Beautiful Creatures C+
There is exactly one fascinating line of dialogue in writer-director Richard LaGravenese’s faux gothic Beautiful Creatures. It is spoken by the insubstantial yet wicked witch Sarafine Duchannes (Emma Thompson), who hopes to convince her daughter Lena (Alice Englert) to embrace dark magic and rule over all humankind. “Love,” she explains, “is a spell created by mortals to give women something they can have besides power.”
Had LaGravenese thematically explored this fiery feminist critique of modern patriarchy, his florid, supernatural romance — adapted from a best-selling series of teen novels by Kami Garcia and Margaret Stohl — would have forever dispelled Stephanie Meyer’s odious Mormon ode to passive girl power instead of becoming Bewitched 2.0 for mopey millennials.
Things start promisingly enough with Ethan Wate (Alden Ehrenreich), a restless 16-year-old who sees his hometown of Gatlin, S.C., as an intellectual and cultural straitjacket. Good church-going folk enforce the Southern smiley-faced fascism of good manners, school prayer and poisonous gossip. Ethan’s only refuge is the banned books he devours at home, and we get to know the smart-alecky youth through an entertaining voice-over narration.
Enter the enigmatic and alluring new student Lena Duchannes (Alice Englert, daughter of director Jane Campion), who lives with her reclusive uncle, Mason Ravenwood (Jeremy Irons). Before you can say “Charles Bukowski,” the two teens are connecting over forbidden literature and their fermenting hormones. Too bad, Lena is part of a long line of witches — or “casters” as the family prefers to be called — awaiting her 16th birthday, when her true nature will be revealed and she will either embrace the dark or light side of the force ... er, magic. Worse, her romance with Ethan is literally cursed because of a past historical connection. This being the South, the Civil War, of course, plays a role.
For roughly 40 minutes, Beautiful Creatures seems intent upon poking fun at everything the Twilight films embraced. The campy comic banter between Thompson (hamming it up in two roles) and Irons seems to acknowledge the story’s trashy goth-rom origins, while Ethan’s observations and asides constantly skewer the depressive chastity and empty-headed melodramatics of Bella and Edward. Englert and Ehrenreich don’t just obsessively stare at each other but actually have conversations. LaGravenese’s dialog isn’t exactly rife with profound outsider insights (despite plundering Kurt Vonnegut, Anthony Burgess and Henry Miller), but at least it approximates real teen interests and emotions. It helps that the two leads have a nerdy, authentically awkward chemistry.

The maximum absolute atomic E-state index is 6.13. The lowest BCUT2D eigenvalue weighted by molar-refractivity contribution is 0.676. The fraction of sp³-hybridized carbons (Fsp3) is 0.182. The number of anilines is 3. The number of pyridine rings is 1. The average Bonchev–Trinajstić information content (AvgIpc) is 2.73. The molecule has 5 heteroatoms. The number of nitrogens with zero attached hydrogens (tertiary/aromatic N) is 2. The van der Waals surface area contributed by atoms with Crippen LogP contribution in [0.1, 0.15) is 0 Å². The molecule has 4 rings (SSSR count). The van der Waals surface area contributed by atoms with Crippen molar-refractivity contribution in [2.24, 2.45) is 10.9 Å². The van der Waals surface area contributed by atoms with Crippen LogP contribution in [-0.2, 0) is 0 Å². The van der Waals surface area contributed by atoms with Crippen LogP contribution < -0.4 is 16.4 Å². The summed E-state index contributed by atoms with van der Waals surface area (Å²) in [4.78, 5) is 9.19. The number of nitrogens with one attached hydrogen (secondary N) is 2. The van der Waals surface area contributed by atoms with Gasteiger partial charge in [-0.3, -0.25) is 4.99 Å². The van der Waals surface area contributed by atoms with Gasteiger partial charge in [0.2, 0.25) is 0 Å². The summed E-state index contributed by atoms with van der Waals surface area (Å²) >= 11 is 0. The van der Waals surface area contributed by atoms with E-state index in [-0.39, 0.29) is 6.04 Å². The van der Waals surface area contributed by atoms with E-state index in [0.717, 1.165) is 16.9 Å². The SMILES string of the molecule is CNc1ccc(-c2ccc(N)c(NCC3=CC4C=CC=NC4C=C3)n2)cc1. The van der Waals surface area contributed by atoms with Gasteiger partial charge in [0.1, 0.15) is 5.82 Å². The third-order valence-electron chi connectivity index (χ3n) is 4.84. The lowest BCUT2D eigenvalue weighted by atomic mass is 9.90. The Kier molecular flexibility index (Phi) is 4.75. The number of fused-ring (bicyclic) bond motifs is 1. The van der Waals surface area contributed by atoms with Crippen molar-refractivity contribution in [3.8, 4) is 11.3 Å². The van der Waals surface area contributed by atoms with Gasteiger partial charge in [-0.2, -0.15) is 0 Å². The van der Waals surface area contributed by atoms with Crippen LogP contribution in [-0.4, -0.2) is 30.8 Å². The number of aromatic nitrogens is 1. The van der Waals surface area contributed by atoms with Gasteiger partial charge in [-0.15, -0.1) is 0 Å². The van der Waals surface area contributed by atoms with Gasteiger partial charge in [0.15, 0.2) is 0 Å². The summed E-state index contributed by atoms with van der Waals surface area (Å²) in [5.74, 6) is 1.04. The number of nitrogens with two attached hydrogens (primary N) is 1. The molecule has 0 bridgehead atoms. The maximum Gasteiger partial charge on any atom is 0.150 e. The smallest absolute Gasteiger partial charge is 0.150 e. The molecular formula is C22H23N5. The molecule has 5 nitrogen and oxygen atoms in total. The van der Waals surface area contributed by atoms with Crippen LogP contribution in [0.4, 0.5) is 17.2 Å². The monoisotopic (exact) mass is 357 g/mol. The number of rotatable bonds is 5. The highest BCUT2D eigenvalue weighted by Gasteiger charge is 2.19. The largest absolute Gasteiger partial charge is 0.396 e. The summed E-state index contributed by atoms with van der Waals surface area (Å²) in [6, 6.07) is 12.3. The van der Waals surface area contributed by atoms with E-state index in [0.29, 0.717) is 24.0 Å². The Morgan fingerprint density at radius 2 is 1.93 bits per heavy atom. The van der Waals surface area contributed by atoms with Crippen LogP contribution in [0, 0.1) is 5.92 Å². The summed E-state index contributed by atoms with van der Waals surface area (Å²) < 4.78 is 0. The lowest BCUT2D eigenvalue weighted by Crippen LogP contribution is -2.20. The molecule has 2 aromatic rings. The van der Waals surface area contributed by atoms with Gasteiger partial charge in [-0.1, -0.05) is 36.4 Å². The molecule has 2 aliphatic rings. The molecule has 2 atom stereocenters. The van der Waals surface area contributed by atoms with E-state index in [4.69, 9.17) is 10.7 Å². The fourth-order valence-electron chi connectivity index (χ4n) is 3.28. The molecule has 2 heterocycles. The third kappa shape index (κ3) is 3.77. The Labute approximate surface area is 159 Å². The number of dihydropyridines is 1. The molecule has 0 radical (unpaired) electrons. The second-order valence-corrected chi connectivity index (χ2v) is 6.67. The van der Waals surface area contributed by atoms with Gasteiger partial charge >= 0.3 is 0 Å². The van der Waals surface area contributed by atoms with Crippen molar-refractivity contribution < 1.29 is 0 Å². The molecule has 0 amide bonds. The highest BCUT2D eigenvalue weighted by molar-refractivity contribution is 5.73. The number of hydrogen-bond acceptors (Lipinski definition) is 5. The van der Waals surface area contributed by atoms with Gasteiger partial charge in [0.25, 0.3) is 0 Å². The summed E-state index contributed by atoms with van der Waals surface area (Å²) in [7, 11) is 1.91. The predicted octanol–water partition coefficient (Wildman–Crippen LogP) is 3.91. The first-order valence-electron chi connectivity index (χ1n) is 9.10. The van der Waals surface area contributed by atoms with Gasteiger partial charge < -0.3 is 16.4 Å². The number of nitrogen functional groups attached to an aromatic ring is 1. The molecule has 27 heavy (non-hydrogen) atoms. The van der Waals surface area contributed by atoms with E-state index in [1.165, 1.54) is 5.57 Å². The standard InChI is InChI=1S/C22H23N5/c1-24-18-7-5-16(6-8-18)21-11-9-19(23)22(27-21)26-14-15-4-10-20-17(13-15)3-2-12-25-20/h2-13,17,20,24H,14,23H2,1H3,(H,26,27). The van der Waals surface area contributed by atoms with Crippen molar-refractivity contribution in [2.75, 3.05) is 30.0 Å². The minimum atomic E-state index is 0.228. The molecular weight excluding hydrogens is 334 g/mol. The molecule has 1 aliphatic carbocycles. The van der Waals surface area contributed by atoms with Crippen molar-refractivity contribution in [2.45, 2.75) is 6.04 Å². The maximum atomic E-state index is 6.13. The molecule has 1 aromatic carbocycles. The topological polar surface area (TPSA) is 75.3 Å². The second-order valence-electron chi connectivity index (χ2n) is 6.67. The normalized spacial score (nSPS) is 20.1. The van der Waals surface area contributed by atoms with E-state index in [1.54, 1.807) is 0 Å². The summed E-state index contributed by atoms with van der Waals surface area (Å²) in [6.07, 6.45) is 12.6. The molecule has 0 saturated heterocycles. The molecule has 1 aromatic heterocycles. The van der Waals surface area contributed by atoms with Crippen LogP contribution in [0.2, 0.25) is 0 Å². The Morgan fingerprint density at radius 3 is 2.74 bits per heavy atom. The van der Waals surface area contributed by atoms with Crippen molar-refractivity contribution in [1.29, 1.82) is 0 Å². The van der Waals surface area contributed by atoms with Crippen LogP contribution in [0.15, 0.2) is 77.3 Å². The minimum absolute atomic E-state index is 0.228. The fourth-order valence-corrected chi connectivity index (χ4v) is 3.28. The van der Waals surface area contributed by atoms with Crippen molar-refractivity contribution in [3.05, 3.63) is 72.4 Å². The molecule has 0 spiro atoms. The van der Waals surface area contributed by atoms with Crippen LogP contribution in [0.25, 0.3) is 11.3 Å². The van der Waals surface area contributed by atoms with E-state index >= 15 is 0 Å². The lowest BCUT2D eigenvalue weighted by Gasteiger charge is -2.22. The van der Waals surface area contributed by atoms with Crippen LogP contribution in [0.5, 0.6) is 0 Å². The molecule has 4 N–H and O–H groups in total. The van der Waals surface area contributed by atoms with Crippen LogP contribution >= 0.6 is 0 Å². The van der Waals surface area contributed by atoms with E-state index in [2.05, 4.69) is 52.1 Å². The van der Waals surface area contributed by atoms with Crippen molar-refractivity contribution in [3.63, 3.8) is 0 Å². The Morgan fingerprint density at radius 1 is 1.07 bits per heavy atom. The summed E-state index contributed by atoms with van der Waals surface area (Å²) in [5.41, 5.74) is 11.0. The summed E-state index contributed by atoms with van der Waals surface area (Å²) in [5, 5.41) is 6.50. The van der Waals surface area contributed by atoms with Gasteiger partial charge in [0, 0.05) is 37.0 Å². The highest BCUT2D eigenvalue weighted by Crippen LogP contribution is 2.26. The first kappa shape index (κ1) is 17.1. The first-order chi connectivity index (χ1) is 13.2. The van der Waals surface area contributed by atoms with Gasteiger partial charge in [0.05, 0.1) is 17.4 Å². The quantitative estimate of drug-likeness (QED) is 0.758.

Unfortunately, just when things settle into an engaging rhythm, Beautiful Creatures’ lumbering supernatural plot mechanics and second-rate digital effects kick in. All semblances of wit, intelligence and insight fly out the CG-shattered windows. Instead we’re treated to an overly complicated backstory, less-than-urgent dangers, a vaporousvillain and a cast of hastily sketched supporting characters. Viola Davis suffers the greatest indignity, literally playing a magic Negro who holds down two jobs; one as a housekeeper and the other as a supernatural librarian. Both serve white people.
One would hope that when both a book and film take their title from Bukowski’s poem “The Way It Is Now,” they would be inspired to say something meaningful about the social alienation teens inevitably experience. It’s clear, however, that LaGravenese and the film’s producers looked at Twilight’s box office returns and decided to embrace the “classic stupidity” — to borrow from the Poet Laureate of Skid Row — of mainstream Young Adult conventions.